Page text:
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The first thing you need to know about bullying is that it’s serious.
The idea that being bullied is just some kind of rite of passage or a phase that can be brushed aside with statements like “it’s just a part of growing up,” is belied by the facts.
The U.S. Centers for Disease Control and Prevention defines bullying as “any unwanted aggressive behavior(s) by another youth or group of youths who are not siblings or current dating partners that involves an observed or perceived power imbalance and is repeated multiple times or is highly likely to be repeated.”
Just the fact that the federal government has such a definition speaks volumes about how common and serious it is.
Bullying is a damaging behavior. Research shows that:
• There’s a strong link between bullying and suicide
A “study of the studies” done in 2015 showed that “youth involved in bullying in any capacity were more likely to think about and attempt suicide than youth who were not involved in bullying.”
• Cyberbullying is rampant and can be the most harmful
Girls, especially, use online forms of bullying. Smartphones make it possible for them to harass their victims in relative anonymity. And the messages they send can circulate widely in minutes, often with devastating results.
• Sometimes the victims become bullies themselves
This is known as the bully-victim, where a child who has been bullied turns on others. A recent study identified one-third of children who had been bullied or bullied others as bully-victims.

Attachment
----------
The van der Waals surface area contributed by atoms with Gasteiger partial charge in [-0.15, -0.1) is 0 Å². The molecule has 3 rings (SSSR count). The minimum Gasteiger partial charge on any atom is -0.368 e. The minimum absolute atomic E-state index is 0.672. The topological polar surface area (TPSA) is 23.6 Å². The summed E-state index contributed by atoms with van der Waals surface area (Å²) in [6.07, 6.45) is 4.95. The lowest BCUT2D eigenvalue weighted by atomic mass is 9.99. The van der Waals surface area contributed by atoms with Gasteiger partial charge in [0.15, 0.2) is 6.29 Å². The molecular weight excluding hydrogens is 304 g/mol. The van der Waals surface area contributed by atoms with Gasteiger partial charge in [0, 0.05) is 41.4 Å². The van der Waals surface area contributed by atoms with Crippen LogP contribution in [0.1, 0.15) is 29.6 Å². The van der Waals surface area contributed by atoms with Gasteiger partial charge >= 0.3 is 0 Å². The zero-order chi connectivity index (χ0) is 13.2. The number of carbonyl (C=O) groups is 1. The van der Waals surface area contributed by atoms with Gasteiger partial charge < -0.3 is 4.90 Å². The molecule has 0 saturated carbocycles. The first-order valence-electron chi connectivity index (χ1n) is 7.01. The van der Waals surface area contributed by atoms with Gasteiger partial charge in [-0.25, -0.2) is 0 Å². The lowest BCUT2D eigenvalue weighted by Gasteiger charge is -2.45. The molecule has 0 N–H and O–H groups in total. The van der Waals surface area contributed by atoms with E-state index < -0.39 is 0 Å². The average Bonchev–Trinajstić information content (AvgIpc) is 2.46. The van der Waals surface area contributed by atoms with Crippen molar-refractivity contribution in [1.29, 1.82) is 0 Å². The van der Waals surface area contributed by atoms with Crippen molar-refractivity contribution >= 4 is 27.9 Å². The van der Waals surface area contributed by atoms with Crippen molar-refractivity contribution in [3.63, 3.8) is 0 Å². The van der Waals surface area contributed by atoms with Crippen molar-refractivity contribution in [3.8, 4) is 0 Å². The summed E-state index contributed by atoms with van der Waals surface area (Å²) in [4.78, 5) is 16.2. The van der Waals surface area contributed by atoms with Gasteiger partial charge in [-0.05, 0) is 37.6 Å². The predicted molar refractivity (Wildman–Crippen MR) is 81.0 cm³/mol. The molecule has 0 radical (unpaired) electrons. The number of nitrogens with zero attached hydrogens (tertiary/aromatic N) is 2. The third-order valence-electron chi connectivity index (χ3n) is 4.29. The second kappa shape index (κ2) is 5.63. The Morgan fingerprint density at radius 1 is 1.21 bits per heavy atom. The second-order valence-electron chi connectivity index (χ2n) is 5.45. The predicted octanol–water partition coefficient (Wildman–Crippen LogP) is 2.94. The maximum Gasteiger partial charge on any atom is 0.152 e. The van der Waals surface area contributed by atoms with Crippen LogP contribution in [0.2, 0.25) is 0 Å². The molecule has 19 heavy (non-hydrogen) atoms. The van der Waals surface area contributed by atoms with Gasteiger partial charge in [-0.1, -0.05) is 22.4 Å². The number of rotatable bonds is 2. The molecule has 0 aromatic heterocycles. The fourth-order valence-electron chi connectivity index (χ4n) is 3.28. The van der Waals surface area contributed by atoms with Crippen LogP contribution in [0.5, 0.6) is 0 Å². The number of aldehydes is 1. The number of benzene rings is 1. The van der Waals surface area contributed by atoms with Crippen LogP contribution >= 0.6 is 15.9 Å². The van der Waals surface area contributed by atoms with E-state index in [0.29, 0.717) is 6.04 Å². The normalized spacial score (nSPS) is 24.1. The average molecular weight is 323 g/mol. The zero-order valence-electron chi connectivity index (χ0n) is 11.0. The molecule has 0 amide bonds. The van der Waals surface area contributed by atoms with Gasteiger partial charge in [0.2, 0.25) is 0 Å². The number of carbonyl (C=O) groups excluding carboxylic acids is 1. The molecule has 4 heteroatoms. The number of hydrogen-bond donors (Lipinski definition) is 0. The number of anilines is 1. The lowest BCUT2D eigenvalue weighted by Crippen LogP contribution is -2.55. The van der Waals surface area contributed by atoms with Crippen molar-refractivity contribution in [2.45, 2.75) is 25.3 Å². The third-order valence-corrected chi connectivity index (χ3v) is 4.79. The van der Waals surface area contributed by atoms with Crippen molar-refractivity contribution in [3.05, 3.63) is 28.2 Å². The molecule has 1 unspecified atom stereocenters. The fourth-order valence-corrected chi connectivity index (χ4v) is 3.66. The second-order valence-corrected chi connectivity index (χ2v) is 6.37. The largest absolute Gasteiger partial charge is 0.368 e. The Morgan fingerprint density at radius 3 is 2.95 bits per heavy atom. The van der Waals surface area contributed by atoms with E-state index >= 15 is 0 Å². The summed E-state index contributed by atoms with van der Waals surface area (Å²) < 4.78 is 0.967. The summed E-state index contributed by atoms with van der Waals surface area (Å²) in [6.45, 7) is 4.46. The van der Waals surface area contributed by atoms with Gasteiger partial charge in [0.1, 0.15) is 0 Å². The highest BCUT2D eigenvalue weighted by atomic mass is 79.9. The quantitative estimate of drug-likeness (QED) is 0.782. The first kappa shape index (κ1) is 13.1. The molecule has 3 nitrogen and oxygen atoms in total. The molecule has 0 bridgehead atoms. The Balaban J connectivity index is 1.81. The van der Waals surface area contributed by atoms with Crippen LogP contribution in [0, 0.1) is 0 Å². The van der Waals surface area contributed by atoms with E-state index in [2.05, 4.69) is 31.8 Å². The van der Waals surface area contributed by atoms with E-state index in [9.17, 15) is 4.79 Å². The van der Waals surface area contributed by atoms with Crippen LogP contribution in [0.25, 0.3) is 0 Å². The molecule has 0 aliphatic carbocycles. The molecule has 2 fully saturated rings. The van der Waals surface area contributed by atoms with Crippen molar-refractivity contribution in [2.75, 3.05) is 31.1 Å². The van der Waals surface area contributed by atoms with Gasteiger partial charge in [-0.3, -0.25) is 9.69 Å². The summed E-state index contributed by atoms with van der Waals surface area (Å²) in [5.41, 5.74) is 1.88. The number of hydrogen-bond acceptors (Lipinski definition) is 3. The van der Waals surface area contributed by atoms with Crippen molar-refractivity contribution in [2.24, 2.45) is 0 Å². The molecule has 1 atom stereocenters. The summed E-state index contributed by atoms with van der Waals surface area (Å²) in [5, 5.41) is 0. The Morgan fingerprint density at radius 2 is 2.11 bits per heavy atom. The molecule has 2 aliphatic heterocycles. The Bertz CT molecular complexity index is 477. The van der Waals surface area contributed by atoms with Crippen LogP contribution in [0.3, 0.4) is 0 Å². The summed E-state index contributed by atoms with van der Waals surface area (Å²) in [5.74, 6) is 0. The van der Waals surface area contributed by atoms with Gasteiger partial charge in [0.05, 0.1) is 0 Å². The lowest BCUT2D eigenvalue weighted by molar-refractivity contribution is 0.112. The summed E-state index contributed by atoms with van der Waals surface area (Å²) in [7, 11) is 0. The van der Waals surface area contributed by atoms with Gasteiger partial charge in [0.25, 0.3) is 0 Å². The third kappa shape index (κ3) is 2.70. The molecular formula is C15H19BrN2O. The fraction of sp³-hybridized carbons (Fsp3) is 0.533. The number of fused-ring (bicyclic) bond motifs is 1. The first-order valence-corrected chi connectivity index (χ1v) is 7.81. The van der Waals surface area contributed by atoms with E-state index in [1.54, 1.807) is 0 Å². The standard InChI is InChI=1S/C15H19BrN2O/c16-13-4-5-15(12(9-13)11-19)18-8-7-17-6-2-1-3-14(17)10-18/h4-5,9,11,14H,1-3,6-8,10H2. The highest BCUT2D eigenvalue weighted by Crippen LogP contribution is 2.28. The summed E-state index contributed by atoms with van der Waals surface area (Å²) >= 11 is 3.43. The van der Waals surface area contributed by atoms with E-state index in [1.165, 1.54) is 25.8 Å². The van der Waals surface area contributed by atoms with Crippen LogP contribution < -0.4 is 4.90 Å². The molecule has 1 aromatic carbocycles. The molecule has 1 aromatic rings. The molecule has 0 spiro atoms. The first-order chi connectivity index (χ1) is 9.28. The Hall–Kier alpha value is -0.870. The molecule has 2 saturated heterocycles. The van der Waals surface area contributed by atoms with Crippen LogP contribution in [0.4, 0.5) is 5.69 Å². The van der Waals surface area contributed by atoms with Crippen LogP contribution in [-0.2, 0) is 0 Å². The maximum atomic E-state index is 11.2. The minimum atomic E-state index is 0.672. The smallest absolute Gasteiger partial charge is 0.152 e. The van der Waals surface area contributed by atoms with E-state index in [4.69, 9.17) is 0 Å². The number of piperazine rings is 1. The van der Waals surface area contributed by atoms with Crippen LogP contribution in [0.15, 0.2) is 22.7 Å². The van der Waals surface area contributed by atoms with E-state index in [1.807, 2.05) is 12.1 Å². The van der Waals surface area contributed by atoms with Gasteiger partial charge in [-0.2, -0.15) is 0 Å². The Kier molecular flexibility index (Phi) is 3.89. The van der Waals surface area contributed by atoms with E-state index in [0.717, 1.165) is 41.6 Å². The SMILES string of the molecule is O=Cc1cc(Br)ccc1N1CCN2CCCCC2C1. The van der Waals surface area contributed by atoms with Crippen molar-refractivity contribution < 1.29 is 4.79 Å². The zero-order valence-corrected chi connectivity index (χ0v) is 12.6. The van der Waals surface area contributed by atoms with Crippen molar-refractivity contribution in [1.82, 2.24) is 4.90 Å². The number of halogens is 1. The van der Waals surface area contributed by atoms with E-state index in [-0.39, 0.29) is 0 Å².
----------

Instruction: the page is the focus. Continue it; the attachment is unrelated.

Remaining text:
• Bullying can lead to gun violence at school
Buffalo State University reported that 3 out of 10 students who have been bullied brought weapons to school, and bullying has been present in 2 out of 3 school shootings that the US Secret Service has investigated.
• Kids’ performance in school is affected by bullying.
A California study noted that “the students who were rated the most-bullied performed substantially worse academically than their peers.” And, in the US, as many as 100,000 students per year drop out of school because of bullying and as many as 160,000 students per day stay home because of bullying.
Clearly, this is NOT just a problem that kids will “grow out of” or a rite of passage.
It is a serious public health issue.
You must address it! Go to your child’s school administrator. If that doesn’t work, go to law enforcement. If that doesn’t work, go to the local news media and explain that your child’s school and the police refuse to address the problem. The chances are very good that, if your child is being bullied at school, others, possibly many others, are, too.
It may be necessary to move your child or children to a different school. If that is the case, you must teach them to ‘bully-proof” themselves, or the pattern will likely repeat.
Your first resource is our weekly “Dear Rhonda and Dr. Cheri” advice column, which can be found here. There are dozens of problems, bully-related and otherwise, addressed in our database.
If the problem goes beyond the scope of the column and the advice given in the “Victims” section of this website, you’re welcome to call Rhonda personally at 928-515-9996. She’s taught many girls how to avoid being victims of bullies in her Leadership Academies, and offers more than a sympathetic ear – she can give you or your girl practical, real-world advice.
And ,by the way, Rhonda is also very well aware of adult bullying and has written on that subject as well. If you have a question about it, please call or email her.
Copyright 2017, Rhonda's STOP BULLYING Foundation for Girls. No use of material without permission.
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What parents need to know about bullying